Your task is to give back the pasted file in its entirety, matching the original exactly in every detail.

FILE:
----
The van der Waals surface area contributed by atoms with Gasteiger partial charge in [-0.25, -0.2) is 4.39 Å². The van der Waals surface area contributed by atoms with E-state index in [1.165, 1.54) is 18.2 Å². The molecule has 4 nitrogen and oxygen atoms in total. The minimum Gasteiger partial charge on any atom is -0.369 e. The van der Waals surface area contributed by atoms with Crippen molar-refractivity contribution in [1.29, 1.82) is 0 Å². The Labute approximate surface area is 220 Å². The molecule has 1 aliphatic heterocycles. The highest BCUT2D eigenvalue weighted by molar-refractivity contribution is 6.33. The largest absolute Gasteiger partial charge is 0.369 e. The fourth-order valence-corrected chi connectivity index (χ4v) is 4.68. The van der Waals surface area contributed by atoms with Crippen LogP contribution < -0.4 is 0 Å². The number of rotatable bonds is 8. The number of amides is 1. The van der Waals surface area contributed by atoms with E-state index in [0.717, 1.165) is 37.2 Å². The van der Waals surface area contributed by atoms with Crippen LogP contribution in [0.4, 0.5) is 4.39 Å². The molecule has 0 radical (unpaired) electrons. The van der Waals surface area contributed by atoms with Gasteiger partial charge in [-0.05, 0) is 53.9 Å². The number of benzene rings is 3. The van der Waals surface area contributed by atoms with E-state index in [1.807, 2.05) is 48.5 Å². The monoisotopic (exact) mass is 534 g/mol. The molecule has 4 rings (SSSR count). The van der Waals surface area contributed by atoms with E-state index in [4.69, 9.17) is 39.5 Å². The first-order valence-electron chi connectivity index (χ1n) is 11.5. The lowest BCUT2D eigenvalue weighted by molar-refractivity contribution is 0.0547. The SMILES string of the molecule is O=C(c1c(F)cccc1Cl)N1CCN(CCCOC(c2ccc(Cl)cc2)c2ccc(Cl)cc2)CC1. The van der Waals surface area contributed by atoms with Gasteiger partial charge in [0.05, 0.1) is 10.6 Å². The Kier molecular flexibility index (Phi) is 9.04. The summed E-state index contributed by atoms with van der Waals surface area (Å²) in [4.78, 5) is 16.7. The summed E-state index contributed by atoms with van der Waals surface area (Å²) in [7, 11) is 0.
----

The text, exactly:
The van der Waals surface area contributed by atoms with Gasteiger partial charge in [-0.25, -0.2) is 4.39 Å². The van der Waals surface area contributed by atoms with E-state index in [1.165, 1.54) is 18.2 Å². The molecule has 4 nitrogen and oxygen atoms in total. The minimum Gasteiger partial charge on any atom is -0.369 e. The van der Waals surface area contributed by atoms with Crippen molar-refractivity contribution in [1.29, 1.82) is 0 Å². The Labute approximate surface area is 220 Å². The molecule has 1 aliphatic heterocycles. The highest BCUT2D eigenvalue weighted by molar-refractivity contribution is 6.33. The largest absolute Gasteiger partial charge is 0.369 e. The fourth-order valence-corrected chi connectivity index (χ4v) is 4.68. The van der Waals surface area contributed by atoms with Crippen LogP contribution < -0.4 is 0 Å². The number of rotatable bonds is 8. The number of amides is 1. The van der Waals surface area contributed by atoms with E-state index in [0.717, 1.165) is 37.2 Å². The van der Waals surface area contributed by atoms with Crippen LogP contribution in [0.4, 0.5) is 4.39 Å². The molecule has 0 radical (unpaired) electrons. The van der Waals surface area contributed by atoms with Gasteiger partial charge in [-0.05, 0) is 53.9 Å². The number of benzene rings is 3. The van der Waals surface area contributed by atoms with E-state index in [1.807, 2.05) is 48.5 Å². The monoisotopic (exact) mass is 534 g/mol. The molecule has 4 rings (SSSR count). The van der Waals surface area contributed by atoms with E-state index in [4.69, 9.17) is 39.5 Å². The first-order valence-electron chi connectivity index (χ1n) is 11.5. The lowest BCUT2D eigenvalue weighted by molar-refractivity contribution is 0.0547. The SMILES string of the molecule is O=C(c1c(F)cccc1Cl)N1CCN(CCCOC(c2ccc(Cl)cc2)c2ccc(Cl)cc2)CC1. The van der Waals surface area contributed by atoms with Gasteiger partial charge in [0.05, 0.1) is 10.6 Å². The Kier molecular flexibility index (Phi) is 9.04. The summed E-state index contributed by atoms with van der Waals surface area (Å²) in [4.78, 5) is 16.7. The summed E-state index contributed by atoms with van der Waals surface area (Å²) in [7, 11) is 0.